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Poetry Creation as Space of Union between Natural and Supernatural: A Reading of The House of Fame
Cosmos, planets and astrology occupy a significant place in medieval dream poems, which have been analysed as models of cosmological dream allegories, supernatural voyages, and intellectual journeys exploring the universe. The dreamer often soars above the Earth acquiring a privileged view of the Earth and the Cosmos. However, it seems to me that similarities between the ascending structure of some medieval literary works and the mystical ascent towards the mystical marriage with the Divine has been overlooked.
In this paper I will examine Chaucer's The House of Fame. After reviewing the stages recognized by medieval mystics to seek mystical union with the Divine, I will identify specific linguistic markers employed by Chaucer, taken from the language of mysticism, which serve as signposts for the dreamer's ascent to the sky. I will then illustrate how the dream mirrors the mystical journey, how the Introduction of the poem can be interpreted as a microcosm and the three books of the poem as macrocosm.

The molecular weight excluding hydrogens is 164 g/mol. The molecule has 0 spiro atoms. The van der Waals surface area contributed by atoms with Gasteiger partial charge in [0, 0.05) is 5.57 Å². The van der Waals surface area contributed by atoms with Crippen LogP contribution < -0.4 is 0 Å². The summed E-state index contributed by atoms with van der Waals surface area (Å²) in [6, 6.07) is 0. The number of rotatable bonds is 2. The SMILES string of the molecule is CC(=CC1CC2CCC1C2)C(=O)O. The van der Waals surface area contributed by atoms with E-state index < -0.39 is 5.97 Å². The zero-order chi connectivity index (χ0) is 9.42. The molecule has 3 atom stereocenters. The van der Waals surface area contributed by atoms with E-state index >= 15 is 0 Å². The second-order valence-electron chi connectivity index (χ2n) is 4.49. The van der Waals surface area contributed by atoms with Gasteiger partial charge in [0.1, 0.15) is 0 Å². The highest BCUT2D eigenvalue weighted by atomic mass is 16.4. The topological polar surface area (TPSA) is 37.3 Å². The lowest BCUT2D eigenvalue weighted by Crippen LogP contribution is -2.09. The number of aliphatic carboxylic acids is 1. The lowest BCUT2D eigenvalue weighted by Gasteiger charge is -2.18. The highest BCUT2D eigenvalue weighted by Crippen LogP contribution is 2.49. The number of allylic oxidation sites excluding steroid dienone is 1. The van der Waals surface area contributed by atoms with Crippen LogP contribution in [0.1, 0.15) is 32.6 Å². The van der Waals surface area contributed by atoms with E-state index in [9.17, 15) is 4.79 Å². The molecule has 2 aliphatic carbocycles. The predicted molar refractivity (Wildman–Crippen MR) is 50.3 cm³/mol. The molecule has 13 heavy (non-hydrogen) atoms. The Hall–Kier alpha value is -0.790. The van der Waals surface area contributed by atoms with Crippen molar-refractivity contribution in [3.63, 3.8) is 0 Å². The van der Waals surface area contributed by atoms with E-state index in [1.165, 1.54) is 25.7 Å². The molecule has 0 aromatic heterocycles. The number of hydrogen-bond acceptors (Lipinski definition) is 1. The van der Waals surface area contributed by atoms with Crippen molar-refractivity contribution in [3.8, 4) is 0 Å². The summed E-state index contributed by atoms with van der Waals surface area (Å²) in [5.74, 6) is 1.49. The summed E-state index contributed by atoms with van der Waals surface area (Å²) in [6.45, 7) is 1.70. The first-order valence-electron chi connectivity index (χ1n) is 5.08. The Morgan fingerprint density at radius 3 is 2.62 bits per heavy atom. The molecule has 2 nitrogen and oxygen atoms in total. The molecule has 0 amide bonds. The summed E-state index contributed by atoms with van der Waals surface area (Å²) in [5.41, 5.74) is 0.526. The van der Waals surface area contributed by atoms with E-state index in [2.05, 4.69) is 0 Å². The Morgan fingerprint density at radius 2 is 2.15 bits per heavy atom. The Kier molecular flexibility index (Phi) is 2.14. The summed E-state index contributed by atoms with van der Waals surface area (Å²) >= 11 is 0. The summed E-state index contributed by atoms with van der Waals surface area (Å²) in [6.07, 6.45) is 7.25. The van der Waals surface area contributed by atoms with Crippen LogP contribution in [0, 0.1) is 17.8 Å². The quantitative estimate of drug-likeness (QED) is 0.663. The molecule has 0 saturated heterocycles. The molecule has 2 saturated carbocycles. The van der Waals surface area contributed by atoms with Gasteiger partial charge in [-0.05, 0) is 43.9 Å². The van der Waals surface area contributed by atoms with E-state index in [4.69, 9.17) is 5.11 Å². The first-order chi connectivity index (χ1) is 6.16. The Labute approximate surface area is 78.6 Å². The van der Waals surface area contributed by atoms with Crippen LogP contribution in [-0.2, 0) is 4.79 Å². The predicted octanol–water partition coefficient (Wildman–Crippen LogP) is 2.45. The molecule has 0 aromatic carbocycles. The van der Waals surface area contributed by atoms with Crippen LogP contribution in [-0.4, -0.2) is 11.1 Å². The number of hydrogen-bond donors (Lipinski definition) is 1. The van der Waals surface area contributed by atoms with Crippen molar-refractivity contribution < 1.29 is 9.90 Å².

I will argue, finally, that the ascent of the dreamer-poet to the sky to the House of Fame represents the poet bridging the material and the supernatural, Earth and Heaven - and that the dreamer-poet's possible 'stellification' symbolizes that poetry is a sacred space in which this union becomes possible.